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November 6, 2011

The desire to move beyond Java seems to be growing.  Although Java certainly isn’t going anywhere soon I think Java (the language) has peaked.  The pace of change in the language has been glacially slow over the years and although Oracle are trying to push for a faster release cycle it seems that the pace of change is still too slow.

The vacuum created by this slow rate of change seems to have spawned a glut of new languages.  The newest of these is the Xtend language from Eclipse.  This seems to fill much the same space as Kotlin from Jetbrains.  Both languages seemed to be aimed at reducing the boilerplate of Java without being as complex as Scala.

I can’t help but think this is a niche that Groovy++ seems to be aiming for as well.  There are others too  – Mirah for example.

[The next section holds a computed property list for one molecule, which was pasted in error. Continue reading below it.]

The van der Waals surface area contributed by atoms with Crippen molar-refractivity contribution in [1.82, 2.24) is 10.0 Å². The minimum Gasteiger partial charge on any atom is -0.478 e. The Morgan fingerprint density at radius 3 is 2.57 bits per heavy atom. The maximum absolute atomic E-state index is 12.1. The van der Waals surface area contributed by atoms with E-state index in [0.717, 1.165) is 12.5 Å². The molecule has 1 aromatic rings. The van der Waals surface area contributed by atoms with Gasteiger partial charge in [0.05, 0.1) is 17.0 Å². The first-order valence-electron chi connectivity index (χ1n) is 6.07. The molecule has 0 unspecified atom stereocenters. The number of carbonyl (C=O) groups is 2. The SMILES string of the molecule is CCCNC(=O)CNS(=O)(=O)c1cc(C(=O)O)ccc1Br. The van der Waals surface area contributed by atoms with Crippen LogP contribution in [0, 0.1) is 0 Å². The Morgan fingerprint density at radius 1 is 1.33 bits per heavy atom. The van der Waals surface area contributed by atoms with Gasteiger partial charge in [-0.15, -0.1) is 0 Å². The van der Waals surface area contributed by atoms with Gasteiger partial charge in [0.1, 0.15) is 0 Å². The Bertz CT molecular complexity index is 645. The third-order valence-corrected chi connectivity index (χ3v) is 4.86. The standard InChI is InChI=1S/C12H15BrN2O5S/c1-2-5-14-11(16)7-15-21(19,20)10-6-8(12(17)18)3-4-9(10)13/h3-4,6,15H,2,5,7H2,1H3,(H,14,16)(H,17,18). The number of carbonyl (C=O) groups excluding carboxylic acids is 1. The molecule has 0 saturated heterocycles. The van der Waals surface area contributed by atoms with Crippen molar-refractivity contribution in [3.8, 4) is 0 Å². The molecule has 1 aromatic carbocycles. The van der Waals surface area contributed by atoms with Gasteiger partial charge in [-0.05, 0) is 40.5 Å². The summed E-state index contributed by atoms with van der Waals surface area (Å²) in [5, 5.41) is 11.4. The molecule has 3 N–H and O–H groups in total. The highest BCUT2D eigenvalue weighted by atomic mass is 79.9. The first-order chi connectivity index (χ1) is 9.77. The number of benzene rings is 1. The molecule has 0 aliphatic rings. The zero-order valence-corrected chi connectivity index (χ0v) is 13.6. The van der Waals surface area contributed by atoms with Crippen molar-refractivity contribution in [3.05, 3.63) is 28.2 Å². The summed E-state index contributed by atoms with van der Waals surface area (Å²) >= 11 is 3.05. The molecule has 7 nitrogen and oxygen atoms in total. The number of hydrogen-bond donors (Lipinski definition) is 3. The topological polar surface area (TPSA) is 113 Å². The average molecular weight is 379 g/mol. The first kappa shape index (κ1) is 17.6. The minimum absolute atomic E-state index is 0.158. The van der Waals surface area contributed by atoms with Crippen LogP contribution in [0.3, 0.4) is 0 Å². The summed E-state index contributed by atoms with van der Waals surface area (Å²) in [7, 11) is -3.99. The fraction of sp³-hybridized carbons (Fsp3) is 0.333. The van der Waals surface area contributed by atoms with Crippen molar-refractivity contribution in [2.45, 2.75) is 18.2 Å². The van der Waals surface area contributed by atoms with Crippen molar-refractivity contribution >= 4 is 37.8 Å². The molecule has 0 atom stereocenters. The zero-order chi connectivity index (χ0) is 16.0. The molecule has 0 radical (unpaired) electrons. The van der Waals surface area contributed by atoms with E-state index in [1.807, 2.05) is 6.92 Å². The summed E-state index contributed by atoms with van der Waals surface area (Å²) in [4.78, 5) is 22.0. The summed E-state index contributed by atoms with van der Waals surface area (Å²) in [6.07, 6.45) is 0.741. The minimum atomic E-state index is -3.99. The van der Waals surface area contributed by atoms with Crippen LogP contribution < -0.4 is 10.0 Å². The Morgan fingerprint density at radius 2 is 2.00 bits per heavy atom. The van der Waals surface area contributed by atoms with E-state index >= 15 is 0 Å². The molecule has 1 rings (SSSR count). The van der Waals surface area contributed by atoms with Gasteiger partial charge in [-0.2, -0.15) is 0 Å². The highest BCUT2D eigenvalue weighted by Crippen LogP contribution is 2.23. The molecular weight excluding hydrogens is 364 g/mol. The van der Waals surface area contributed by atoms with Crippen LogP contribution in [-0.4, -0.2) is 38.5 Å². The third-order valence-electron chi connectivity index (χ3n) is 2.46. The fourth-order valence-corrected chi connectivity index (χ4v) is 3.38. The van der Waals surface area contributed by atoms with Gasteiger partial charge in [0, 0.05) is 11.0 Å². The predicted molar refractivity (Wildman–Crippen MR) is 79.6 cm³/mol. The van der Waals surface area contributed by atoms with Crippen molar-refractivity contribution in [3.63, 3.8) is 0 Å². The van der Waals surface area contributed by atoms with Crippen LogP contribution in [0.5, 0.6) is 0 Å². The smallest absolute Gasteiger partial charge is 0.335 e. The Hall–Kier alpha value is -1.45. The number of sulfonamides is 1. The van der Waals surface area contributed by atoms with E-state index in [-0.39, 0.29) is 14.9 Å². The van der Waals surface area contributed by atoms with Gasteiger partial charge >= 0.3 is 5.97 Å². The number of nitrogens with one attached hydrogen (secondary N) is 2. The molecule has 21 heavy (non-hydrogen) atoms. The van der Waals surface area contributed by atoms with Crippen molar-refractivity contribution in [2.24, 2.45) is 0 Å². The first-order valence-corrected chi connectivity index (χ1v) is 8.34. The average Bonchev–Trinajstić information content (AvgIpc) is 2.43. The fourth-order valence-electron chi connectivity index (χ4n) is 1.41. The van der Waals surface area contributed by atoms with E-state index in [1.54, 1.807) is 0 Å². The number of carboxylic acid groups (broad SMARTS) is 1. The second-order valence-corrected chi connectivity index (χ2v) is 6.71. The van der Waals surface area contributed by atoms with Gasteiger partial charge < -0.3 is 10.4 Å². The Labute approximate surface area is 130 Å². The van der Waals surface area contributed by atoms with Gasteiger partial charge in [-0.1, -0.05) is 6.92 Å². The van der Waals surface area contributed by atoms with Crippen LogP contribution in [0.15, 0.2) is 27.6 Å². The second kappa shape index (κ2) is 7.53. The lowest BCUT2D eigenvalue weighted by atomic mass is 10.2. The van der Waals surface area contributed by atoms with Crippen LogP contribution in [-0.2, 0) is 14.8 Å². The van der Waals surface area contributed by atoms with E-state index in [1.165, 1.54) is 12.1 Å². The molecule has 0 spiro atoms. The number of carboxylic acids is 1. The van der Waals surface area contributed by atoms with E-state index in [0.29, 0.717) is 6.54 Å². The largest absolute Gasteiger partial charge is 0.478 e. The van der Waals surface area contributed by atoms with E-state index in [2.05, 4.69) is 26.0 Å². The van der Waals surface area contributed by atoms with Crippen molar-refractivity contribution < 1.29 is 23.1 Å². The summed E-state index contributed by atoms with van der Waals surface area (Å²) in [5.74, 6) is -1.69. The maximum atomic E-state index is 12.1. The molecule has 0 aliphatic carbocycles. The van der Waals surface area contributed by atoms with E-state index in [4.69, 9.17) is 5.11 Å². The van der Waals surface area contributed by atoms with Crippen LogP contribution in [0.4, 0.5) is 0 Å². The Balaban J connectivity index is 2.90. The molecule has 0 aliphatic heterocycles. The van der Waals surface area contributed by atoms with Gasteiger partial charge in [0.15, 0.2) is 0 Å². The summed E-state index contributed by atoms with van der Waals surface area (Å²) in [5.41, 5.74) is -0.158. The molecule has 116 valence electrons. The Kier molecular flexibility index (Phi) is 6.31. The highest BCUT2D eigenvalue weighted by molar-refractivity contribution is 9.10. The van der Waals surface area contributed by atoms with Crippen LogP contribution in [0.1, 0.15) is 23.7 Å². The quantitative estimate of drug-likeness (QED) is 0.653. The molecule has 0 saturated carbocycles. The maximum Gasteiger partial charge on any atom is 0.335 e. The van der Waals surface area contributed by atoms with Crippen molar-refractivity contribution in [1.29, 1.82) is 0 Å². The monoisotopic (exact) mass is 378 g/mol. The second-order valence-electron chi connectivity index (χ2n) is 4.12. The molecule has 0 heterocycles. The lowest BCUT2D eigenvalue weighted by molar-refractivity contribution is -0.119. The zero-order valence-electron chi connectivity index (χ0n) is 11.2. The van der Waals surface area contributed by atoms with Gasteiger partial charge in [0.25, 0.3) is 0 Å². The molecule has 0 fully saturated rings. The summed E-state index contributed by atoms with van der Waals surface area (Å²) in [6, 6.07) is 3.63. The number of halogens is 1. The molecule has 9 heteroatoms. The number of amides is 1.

I think it is kind of sad to see so much fragmentation. Choice is great, but when you start seeing so many nearly identical languages being pushed, it makes you wonder why these guys can’t cooperate on a single effort.

Part of the problem, I think, is that everyone has their own take on what makes the perfect language.  People have their own pet language features and don’t want to give up control.  The result is that everyone loses.  Getting mind share for a new language is hard enough.  When there are dozens competing, it gets that much harder.

Personally I think rather than looking for a language that is Java with nicer syntax we should perhaps be looking beyond a Java.  To something a bit more radical.  I can definitely see the appeal of more incremental changes but  better languages have existed for literally decades and yet remain relatively obscure.  It is time to get a bit more radical and move beyond our comfort zones.


From → Java

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